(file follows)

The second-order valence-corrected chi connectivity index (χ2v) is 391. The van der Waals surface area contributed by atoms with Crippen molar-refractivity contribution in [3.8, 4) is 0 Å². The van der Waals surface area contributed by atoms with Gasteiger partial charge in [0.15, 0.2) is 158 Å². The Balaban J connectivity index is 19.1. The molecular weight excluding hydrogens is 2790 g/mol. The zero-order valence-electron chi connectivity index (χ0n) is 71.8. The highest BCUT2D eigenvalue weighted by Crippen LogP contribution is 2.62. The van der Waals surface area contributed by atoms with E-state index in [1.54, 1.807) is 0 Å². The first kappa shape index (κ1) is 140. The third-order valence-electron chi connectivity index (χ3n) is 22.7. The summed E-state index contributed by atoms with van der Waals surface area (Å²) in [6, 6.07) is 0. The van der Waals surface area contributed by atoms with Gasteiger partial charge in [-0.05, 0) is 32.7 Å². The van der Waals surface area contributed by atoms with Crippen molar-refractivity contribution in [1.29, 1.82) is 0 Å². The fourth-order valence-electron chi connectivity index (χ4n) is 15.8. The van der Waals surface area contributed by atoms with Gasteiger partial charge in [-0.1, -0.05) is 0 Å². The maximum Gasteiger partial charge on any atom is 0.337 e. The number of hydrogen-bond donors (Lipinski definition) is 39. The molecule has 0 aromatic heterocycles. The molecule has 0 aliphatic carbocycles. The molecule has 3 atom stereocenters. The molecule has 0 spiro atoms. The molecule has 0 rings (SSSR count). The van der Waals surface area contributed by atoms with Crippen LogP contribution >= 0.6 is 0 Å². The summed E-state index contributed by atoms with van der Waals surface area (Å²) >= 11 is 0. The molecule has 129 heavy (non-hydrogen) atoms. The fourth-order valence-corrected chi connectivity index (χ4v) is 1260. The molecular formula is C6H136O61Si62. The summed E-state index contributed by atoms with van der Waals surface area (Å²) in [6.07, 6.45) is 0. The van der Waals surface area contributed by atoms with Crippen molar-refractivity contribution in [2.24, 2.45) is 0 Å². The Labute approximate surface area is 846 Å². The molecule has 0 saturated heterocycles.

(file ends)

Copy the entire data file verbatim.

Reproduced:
The second-order valence-corrected chi connectivity index (χ2v) is 391. The van der Waals surface area contributed by atoms with Crippen molar-refractivity contribution in [3.8, 4) is 0 Å². The van der Waals surface area contributed by atoms with Gasteiger partial charge in [0.15, 0.2) is 158 Å². The Balaban J connectivity index is 19.1. The molecular weight excluding hydrogens is 2790 g/mol. The zero-order valence-electron chi connectivity index (χ0n) is 71.8. The highest BCUT2D eigenvalue weighted by Crippen LogP contribution is 2.62. The van der Waals surface area contributed by atoms with E-state index in [1.54, 1.807) is 0 Å². The first kappa shape index (κ1) is 140. The third-order valence-electron chi connectivity index (χ3n) is 22.7. The summed E-state index contributed by atoms with van der Waals surface area (Å²) in [6, 6.07) is 0. The van der Waals surface area contributed by atoms with Gasteiger partial charge in [-0.05, 0) is 32.7 Å². The van der Waals surface area contributed by atoms with Crippen molar-refractivity contribution in [1.29, 1.82) is 0 Å². The fourth-order valence-electron chi connectivity index (χ4n) is 15.8. The van der Waals surface area contributed by atoms with Gasteiger partial charge in [-0.1, -0.05) is 0 Å². The maximum Gasteiger partial charge on any atom is 0.337 e. The number of hydrogen-bond donors (Lipinski definition) is 39. The molecule has 0 aromatic heterocycles. The molecule has 0 aliphatic carbocycles. The molecule has 3 atom stereocenters. The molecule has 0 spiro atoms. The molecule has 0 rings (SSSR count). The van der Waals surface area contributed by atoms with Crippen LogP contribution >= 0.6 is 0 Å². The summed E-state index contributed by atoms with van der Waals surface area (Å²) >= 11 is 0. The molecule has 129 heavy (non-hydrogen) atoms. The fourth-order valence-corrected chi connectivity index (χ4v) is 1260. The molecular formula is C6H136O61Si62. The summed E-state index contributed by atoms with van der Waals surface area (Å²) in [6.07, 6.45) is 0. The van der Waals surface area contributed by atoms with Crippen molar-refractivity contribution in [2.24, 2.45) is 0 Å². The Labute approximate surface area is 846 Å². The molecule has 0 saturated heterocycles.